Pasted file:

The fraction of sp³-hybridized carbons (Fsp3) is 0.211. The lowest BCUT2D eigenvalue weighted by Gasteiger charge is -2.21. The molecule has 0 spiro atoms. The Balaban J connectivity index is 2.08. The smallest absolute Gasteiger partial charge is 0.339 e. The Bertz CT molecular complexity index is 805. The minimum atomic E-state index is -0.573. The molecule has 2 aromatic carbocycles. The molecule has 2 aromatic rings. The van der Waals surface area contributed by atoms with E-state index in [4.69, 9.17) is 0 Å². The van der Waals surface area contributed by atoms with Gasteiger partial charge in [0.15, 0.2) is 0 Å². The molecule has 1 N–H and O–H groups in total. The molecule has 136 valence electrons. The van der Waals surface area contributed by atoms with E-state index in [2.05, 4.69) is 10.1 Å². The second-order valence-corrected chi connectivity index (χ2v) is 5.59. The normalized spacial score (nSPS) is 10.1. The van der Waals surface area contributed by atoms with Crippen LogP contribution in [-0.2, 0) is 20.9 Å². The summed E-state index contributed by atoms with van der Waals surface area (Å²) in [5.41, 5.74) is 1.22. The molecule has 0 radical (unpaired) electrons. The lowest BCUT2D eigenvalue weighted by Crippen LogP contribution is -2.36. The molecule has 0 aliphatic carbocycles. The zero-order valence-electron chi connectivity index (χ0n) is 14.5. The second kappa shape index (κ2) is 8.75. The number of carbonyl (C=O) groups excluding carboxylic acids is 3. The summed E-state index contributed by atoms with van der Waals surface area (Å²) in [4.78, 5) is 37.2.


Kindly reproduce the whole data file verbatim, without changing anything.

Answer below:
The fraction of sp³-hybridized carbons (Fsp3) is 0.211. The lowest BCUT2D eigenvalue weighted by Gasteiger charge is -2.21. The molecule has 0 spiro atoms. The Balaban J connectivity index is 2.08. The smallest absolute Gasteiger partial charge is 0.339 e. The Bertz CT molecular complexity index is 805. The minimum atomic E-state index is -0.573. The molecule has 2 aromatic carbocycles. The molecule has 2 aromatic rings. The van der Waals surface area contributed by atoms with E-state index in [4.69, 9.17) is 0 Å². The van der Waals surface area contributed by atoms with Gasteiger partial charge in [0.15, 0.2) is 0 Å². The molecule has 1 N–H and O–H groups in total. The molecule has 136 valence electrons. The van der Waals surface area contributed by atoms with E-state index in [2.05, 4.69) is 10.1 Å². The second-order valence-corrected chi connectivity index (χ2v) is 5.59. The normalized spacial score (nSPS) is 10.1. The van der Waals surface area contributed by atoms with Crippen LogP contribution in [-0.2, 0) is 20.9 Å². The summed E-state index contributed by atoms with van der Waals surface area (Å²) in [5.41, 5.74) is 1.22. The molecule has 0 radical (unpaired) electrons. The lowest BCUT2D eigenvalue weighted by Crippen LogP contribution is -2.36. The molecule has 0 aliphatic carbocycles. The zero-order valence-electron chi connectivity index (χ0n) is 14.5. The second kappa shape index (κ2) is 8.75. The number of carbonyl (C=O) groups excluding carboxylic acids is 3. The summed E-state index contributed by atoms with van der Waals surface area (Å²) in [4.78, 5) is 37.2.